Sean Fanning, the creator of Napster, had no idea of the effects when he jumpstarted Napster in 1998. Hundreds of thousands of songs were being exchanged by the blink of an eye, minute after minute, millions by the hour. This had the record companies and artists heads spinning with no solution for the matter in sight. From the greed stricken record industry executives to the teenagers downloading the latest Limp Bizkit track, it seemed as though everyone had their own stance towards the file sharing experience. Despite its popularity, not everyone was thrilled with Napster and other file sharing communities. The continuous usage of Napster causes catastrophic long-term effects for the music industries.
The record labels have been the loudest voice of opposition and yet the most unwilling to compromise. They say that the program enables users to violate copyright laws, which into profits. Under the law these companies are justified. The Copyright Act of 1976 says that owners have five rights:
1. Only the copyright owner may reproduce or make copies of the work.
2. Only the copyright owner may create adoptions of the work.
3. Only the copyright owner may distribute copies of the work to the public.
4. The copyright owner has the exclusive right to perform the work in public.
5. Only the copyright owner may display the work in public.
Napster recklessly defies all of these. Without exception every right of a copyright holder is violated. It is publically acknowledged that in many ways it is in fact stealing from the copyrighted material. Mike Langberg of Mercury Records states that “Musicians would stop recording new music, because they couldn’t afford studio time. There wouldn’t be any big new stars, because the record industry couldn’t justify the intensive marketing that exposes promising talent to a national audience.” So therefore the people who are abusing the gift of music by downloading it free of charge would eventually make the artist creating the music unable to make new music because they would not be making any money. Such financial incapacitations would devastate all record labels foreign and domestic.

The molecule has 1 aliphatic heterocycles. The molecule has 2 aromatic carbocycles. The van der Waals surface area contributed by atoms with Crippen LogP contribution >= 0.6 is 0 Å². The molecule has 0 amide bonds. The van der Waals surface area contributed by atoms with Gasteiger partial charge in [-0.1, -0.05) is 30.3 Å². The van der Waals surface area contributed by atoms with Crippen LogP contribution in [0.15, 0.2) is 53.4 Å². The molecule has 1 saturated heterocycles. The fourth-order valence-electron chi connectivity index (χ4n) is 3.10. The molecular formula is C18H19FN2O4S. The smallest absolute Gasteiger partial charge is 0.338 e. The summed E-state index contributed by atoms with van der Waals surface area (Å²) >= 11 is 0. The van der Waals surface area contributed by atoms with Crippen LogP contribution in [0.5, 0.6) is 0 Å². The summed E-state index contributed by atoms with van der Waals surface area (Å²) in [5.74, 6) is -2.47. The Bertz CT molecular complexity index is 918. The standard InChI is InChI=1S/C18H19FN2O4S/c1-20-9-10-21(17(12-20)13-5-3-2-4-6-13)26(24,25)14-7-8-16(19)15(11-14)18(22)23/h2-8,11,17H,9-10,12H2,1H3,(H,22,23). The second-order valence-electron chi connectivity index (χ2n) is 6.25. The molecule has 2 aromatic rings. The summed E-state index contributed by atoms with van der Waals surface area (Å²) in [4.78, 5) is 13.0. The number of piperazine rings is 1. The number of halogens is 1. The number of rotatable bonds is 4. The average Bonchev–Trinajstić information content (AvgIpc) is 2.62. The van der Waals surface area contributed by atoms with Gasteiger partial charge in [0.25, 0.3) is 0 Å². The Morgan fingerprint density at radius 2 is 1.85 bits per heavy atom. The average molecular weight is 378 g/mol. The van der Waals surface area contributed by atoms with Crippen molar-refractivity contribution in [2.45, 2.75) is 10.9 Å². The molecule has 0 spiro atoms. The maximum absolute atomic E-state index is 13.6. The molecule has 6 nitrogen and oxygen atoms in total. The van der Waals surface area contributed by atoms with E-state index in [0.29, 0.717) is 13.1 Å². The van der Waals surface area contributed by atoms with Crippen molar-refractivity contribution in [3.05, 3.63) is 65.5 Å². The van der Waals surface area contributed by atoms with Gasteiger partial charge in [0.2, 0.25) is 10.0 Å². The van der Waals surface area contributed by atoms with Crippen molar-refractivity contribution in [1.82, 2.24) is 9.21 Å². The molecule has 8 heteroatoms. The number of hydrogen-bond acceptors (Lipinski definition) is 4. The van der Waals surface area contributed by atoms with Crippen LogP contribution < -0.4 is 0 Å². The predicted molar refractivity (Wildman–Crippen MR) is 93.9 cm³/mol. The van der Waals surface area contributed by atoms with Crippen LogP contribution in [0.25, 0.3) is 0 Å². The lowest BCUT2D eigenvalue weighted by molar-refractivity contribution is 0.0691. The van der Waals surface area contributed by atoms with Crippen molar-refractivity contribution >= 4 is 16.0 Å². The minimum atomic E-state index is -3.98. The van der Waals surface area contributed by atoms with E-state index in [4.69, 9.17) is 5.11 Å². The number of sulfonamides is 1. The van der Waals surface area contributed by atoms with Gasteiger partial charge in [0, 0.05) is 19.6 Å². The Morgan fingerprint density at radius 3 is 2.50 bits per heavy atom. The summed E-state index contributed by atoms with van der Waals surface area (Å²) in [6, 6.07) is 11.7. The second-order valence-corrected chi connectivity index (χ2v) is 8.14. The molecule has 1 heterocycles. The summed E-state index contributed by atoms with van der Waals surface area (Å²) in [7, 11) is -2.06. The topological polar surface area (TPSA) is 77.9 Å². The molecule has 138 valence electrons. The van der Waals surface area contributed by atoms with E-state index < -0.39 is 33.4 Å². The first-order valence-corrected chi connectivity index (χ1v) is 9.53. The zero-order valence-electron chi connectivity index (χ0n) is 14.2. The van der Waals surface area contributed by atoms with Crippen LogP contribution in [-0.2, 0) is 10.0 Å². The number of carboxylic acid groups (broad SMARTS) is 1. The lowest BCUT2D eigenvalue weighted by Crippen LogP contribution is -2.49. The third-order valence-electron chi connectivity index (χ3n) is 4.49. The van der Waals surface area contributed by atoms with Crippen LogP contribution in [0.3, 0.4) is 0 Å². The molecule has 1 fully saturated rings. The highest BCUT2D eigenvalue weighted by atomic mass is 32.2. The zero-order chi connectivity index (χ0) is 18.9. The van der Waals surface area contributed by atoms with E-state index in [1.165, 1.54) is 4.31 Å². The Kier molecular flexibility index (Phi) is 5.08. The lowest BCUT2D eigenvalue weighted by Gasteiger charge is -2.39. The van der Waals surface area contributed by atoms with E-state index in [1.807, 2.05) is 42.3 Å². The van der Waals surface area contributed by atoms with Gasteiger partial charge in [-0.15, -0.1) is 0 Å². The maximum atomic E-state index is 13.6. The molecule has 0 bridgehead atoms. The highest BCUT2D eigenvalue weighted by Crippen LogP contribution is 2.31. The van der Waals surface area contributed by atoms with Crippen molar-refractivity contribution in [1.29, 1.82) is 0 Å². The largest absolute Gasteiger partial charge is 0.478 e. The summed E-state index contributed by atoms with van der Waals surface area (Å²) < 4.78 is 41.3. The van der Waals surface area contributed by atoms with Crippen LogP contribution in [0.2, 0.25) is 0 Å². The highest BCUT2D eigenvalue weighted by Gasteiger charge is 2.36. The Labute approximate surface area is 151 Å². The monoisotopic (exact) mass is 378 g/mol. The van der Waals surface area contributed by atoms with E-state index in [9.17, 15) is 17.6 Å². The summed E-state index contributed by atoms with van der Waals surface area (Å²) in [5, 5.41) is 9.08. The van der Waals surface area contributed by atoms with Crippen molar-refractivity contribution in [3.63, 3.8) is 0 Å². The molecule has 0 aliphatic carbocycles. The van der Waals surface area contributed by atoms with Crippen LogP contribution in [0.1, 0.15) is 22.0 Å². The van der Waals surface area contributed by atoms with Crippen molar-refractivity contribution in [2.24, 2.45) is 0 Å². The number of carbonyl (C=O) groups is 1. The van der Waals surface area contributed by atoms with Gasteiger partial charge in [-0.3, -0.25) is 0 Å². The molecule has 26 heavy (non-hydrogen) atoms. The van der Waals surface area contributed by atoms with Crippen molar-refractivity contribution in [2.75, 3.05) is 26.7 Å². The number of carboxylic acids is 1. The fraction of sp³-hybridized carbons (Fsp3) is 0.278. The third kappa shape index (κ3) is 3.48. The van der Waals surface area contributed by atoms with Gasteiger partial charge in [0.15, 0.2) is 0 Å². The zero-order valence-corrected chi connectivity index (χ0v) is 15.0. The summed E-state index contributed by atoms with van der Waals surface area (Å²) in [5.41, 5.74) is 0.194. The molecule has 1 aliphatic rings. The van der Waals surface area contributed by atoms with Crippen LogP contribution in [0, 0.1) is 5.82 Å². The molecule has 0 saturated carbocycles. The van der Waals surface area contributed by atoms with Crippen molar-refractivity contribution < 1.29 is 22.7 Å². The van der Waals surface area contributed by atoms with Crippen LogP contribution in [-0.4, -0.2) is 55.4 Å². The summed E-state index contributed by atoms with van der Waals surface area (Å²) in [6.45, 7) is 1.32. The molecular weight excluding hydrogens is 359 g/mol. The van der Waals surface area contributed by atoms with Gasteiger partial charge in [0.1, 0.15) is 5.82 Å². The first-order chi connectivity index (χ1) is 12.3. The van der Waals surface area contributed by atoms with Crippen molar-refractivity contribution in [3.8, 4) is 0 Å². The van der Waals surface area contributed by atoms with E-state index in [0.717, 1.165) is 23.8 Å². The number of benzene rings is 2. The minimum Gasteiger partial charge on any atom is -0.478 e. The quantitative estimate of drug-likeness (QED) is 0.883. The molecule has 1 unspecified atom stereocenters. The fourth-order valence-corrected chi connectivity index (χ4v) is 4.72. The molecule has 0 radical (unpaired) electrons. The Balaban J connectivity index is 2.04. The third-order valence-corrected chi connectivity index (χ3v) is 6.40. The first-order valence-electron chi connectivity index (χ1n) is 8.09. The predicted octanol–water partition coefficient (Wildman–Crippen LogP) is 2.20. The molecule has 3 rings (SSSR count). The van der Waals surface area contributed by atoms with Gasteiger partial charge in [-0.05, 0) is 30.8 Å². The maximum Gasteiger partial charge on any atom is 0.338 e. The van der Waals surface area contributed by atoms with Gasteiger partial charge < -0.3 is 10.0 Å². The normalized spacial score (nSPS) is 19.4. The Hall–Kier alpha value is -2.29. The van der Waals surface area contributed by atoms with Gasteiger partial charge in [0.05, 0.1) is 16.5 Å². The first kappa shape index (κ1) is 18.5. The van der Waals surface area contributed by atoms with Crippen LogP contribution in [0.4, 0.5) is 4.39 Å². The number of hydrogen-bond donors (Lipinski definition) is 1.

Napster affects the artist both new and old because it doesn’t allow them to make the money they have worked hard to make. Those who really suffer from Napster and other file-sharing programs are newer bands. When a record label picks up a new band, it is uncertain whether they will have the appeal necessary to hold the attention span of the American public. For this reason young artists are not paid that much for every CD that they sell. The first album that an artist releases is not meant to make money, but to solidify their status as an entertainer. With the introduction of Internet file-sharing a varible has been created in the assessment process. A band could have huge popularity, yet their label would not know it because file exchanges are not reported. These new artists are the ones that need the sales the most, and often times do not produce them because their one good song can be downloaded from the Internet. On the other hand, old bands such as Metallica who don’t need to solidify their status, as entertainers believe that paying the artists through the Internet by having memberships would be a possible solution. Metallica has tried to reason with Napster and asked them to take them off of their lists and Napster refused. Lars from Metallica says that they are “suing Napster for one reason because they exist to pirate music.” To the old artist money is the least important factor on why they hate Napster; they just don’t like their music being shared without their permission. All of the artists should be able to choose whether on not their music can be shared for free, and if they don’t wish for it to be shared then it shouldn’t and it should be left at that.
Last but not least, the retail stores are not pleased with the introduction of file sharing programs. The music manager at Media Play in Enfield, CT states, “I was reading in Billboard magazine that the record industry has lost something like 6 billion dollars on the Internet file sharing already. That works out to be like ten thousand dollars for this store alone.” He also said that Media Play has made no official statement on Napster and other sharing services. While they are affected by the loss of sales, retail stores are not taking much action, because they do not own the music they only sell it. The ones who do own the music are the record companies and the artist themselves. Similarly the Manager at Sam Goody in Ridgmar Mall said, “Whenever everyone started using Napster the sales decreased dramatically and it has caused them to have to raise their prizes to be able to make money, and that isn’t fair to the customers who still actually buy CD’s.” Not only has Napster affected the retail stores sales, but it has also caused the prices to increase.
In conclusion, when something is abused, it is not respected, it is taken for granted and it loses any prestige that it once held. In this case it is an extreme matter because of the dramatic implication and repercussions. Such an abuse of music would in turn unmake its self by the constant downloading and the dissecting of the music industry and be cutting out the middle man that keeps the whole game going from an economical standpoint